NCPD chief pushes domestic violence resources after rough start to year

Updated: Jan. 26, 2021 at 4:26 PM EST
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CHARLESTON, S.C. (WCSC) - There are more than 32,000 cases of intimate partner violence in South Carolina each year, according to statistics provided by the state and My Sister’s House in Charleston.

North Charleston’s Police Chief Reggie Burgess said this year is already off to a rough start.

At a news conference on Tuesday, Burgess said 3 of 4 homicides his detectives have investigated so far this year involved domestic violence, and it’s still January. Those deaths were of one male and two females, he said.

That’s one reason they met with community partners and the solicitor’s office Tuesday to bring light to what they call a pandemic within a pandemic.

For years South Carolina was on list of top ten states when it came to domestic violence offenses.

And while we’re finally off that list - ranking eleventh - South Carolina is still considerably above the national average for intimate partner violence.

At the event today, speakers said 25% of women nationally experience intimate partner violence; 41% of women in South Carolina do.

And, they added, while we don’t hear about it as much, men experience intimate partner violence, too. That’s 10% of men nationally and 17% of South Carolina men.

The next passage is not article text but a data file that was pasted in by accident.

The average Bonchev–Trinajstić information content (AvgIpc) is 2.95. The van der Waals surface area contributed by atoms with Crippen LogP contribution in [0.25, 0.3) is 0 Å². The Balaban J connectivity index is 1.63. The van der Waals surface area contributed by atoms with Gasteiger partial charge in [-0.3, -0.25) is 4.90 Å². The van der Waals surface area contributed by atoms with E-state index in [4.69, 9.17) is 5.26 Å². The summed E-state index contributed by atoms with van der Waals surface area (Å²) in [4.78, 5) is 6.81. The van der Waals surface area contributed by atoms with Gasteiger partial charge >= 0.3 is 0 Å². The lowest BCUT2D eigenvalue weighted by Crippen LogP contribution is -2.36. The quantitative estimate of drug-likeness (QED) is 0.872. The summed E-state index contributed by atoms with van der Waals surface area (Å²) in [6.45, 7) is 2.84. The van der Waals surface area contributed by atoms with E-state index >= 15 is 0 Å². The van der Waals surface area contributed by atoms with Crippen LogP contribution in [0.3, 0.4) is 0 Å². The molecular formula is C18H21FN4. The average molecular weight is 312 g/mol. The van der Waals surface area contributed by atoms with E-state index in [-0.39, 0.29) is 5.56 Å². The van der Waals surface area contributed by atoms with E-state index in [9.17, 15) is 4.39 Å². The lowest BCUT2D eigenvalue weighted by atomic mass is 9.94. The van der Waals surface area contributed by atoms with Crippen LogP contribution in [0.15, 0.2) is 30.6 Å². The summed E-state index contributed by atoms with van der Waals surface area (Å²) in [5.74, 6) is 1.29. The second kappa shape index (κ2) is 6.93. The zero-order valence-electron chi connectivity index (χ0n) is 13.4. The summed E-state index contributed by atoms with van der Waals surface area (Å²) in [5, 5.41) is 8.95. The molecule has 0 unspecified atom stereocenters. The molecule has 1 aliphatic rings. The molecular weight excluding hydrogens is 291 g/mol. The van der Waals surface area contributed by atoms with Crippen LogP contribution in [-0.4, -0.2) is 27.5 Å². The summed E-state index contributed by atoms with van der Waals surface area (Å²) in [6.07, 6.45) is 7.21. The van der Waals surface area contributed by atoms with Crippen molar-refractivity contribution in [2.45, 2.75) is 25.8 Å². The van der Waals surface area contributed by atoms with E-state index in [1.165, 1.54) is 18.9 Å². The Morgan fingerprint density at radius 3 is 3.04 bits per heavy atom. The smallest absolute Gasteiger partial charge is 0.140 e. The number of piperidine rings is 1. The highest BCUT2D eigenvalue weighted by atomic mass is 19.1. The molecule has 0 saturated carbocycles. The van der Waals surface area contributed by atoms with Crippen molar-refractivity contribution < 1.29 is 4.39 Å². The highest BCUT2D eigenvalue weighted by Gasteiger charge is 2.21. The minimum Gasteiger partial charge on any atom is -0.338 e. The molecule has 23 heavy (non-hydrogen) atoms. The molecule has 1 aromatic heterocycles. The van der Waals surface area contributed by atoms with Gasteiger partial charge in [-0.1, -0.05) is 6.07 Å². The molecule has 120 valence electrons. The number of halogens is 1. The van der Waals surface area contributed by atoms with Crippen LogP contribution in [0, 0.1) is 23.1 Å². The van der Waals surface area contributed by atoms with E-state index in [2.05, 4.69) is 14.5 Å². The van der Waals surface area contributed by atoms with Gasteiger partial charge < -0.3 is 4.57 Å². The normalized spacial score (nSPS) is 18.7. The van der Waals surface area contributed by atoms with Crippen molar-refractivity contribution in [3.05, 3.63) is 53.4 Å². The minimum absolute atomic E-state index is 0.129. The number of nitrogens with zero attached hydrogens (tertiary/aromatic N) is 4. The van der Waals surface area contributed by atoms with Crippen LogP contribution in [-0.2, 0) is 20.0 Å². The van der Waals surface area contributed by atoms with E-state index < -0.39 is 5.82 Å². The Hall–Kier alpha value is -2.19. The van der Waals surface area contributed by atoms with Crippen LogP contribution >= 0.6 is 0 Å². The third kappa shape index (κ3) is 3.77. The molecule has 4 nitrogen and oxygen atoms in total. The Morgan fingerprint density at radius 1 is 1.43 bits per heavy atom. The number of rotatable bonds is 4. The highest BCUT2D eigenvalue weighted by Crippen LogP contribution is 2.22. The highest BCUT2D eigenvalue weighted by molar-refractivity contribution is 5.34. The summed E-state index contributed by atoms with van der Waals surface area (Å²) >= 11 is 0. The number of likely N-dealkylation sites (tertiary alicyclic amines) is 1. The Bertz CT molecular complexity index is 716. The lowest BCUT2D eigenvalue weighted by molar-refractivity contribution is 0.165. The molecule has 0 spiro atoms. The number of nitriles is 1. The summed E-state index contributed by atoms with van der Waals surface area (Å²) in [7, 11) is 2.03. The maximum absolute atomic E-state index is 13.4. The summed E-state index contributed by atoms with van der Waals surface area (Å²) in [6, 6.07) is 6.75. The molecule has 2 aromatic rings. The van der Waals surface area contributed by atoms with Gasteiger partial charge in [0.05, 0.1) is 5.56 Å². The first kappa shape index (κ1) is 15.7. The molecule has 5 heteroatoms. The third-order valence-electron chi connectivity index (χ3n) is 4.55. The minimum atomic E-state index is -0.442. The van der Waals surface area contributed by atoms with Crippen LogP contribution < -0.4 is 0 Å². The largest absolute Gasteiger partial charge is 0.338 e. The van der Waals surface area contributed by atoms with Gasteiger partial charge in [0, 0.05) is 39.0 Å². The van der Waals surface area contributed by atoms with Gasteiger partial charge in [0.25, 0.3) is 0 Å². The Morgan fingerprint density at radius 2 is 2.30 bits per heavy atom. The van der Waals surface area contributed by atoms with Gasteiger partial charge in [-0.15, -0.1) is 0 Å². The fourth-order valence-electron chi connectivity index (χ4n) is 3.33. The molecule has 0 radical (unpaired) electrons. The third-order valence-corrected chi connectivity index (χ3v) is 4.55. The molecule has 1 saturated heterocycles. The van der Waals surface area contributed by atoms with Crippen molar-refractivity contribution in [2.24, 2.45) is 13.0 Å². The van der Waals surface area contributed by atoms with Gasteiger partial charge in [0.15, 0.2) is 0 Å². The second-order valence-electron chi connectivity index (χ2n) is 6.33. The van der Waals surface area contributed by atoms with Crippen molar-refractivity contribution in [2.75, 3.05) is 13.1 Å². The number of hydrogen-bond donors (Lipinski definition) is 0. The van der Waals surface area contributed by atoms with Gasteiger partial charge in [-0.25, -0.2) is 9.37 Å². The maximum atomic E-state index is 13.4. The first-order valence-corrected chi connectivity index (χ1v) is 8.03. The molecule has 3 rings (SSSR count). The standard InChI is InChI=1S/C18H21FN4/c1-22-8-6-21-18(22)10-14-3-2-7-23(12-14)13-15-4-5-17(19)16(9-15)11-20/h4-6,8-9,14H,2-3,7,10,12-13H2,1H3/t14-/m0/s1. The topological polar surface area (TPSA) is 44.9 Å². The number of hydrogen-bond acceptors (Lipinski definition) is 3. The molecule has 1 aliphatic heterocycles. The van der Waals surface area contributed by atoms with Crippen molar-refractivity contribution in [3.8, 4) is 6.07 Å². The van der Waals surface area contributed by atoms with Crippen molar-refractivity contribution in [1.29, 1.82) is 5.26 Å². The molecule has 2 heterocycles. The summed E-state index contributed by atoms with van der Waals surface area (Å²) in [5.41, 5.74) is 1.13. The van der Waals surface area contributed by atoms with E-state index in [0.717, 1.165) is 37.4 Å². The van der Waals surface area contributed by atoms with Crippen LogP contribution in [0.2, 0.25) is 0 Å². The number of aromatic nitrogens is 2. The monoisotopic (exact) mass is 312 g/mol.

Unfortunately, Tosha Connors said, COVID 19 has exacerbated offenders’ ways to control their partners.

Connors is the CEO of My Sister’s Housein Charleston, a local nonprofit that provides services such as counseling, housing and court advocacy for families experiencing violence.

“You have abusers using the pandemic as another tool in their arsenal,” she said. “To keep people afraid, and keep them at home. ‘If you don’t do what I say, or don’t do what I want, you’re going to get sick, Im gonna kick you out of the house, you’re gonna get COVID, you’re gonna die.’”

24-hour crisis line: 1-800-273-4673

Representatives from the Palmetto Hope Network also spoke today about their effort to fill in the gap in services. They might help a victim get a hotel, file orders of protections or transition to a new home and get clothes and furniture, for example.

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